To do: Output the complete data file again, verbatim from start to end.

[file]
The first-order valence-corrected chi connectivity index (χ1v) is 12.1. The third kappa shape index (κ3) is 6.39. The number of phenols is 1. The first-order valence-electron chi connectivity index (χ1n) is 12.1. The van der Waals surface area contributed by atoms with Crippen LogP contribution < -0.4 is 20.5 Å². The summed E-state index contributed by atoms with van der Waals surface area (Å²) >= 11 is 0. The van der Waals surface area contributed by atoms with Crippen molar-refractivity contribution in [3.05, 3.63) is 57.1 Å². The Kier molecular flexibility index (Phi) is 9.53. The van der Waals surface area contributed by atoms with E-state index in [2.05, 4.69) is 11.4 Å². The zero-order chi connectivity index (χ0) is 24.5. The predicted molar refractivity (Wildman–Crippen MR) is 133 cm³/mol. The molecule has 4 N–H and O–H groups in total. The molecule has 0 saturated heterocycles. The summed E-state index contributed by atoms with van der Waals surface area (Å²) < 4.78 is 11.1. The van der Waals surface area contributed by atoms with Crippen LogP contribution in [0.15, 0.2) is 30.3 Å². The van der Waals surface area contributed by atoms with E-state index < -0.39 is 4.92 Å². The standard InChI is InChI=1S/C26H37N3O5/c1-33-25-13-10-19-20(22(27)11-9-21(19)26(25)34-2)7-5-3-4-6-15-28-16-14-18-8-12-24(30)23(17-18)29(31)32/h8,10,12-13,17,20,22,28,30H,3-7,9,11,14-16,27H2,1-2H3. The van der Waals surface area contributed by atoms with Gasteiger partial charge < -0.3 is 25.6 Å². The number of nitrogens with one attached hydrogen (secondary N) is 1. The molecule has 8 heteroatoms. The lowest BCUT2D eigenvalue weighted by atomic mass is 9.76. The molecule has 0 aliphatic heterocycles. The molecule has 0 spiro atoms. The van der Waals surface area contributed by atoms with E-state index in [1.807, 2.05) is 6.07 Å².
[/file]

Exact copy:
The first-order valence-corrected chi connectivity index (χ1v) is 12.1. The third kappa shape index (κ3) is 6.39. The number of phenols is 1. The first-order valence-electron chi connectivity index (χ1n) is 12.1. The van der Waals surface area contributed by atoms with Crippen LogP contribution < -0.4 is 20.5 Å². The summed E-state index contributed by atoms with van der Waals surface area (Å²) >= 11 is 0. The van der Waals surface area contributed by atoms with Crippen molar-refractivity contribution in [3.05, 3.63) is 57.1 Å². The Kier molecular flexibility index (Phi) is 9.53. The van der Waals surface area contributed by atoms with E-state index in [2.05, 4.69) is 11.4 Å². The zero-order chi connectivity index (χ0) is 24.5. The predicted molar refractivity (Wildman–Crippen MR) is 133 cm³/mol. The molecule has 4 N–H and O–H groups in total. The molecule has 0 saturated heterocycles. The summed E-state index contributed by atoms with van der Waals surface area (Å²) < 4.78 is 11.1. The van der Waals surface area contributed by atoms with Crippen LogP contribution in [0.15, 0.2) is 30.3 Å². The van der Waals surface area contributed by atoms with E-state index < -0.39 is 4.92 Å². The standard InChI is InChI=1S/C26H37N3O5/c1-33-25-13-10-19-20(22(27)11-9-21(19)26(25)34-2)7-5-3-4-6-15-28-16-14-18-8-12-24(30)23(17-18)29(31)32/h8,10,12-13,17,20,22,28,30H,3-7,9,11,14-16,27H2,1-2H3. The van der Waals surface area contributed by atoms with Gasteiger partial charge < -0.3 is 25.6 Å². The number of nitrogens with one attached hydrogen (secondary N) is 1. The molecule has 8 heteroatoms. The lowest BCUT2D eigenvalue weighted by atomic mass is 9.76. The molecule has 0 aliphatic heterocycles. The molecule has 0 spiro atoms. The van der Waals surface area contributed by atoms with E-state index in [1.807, 2.05) is 6.07 Å².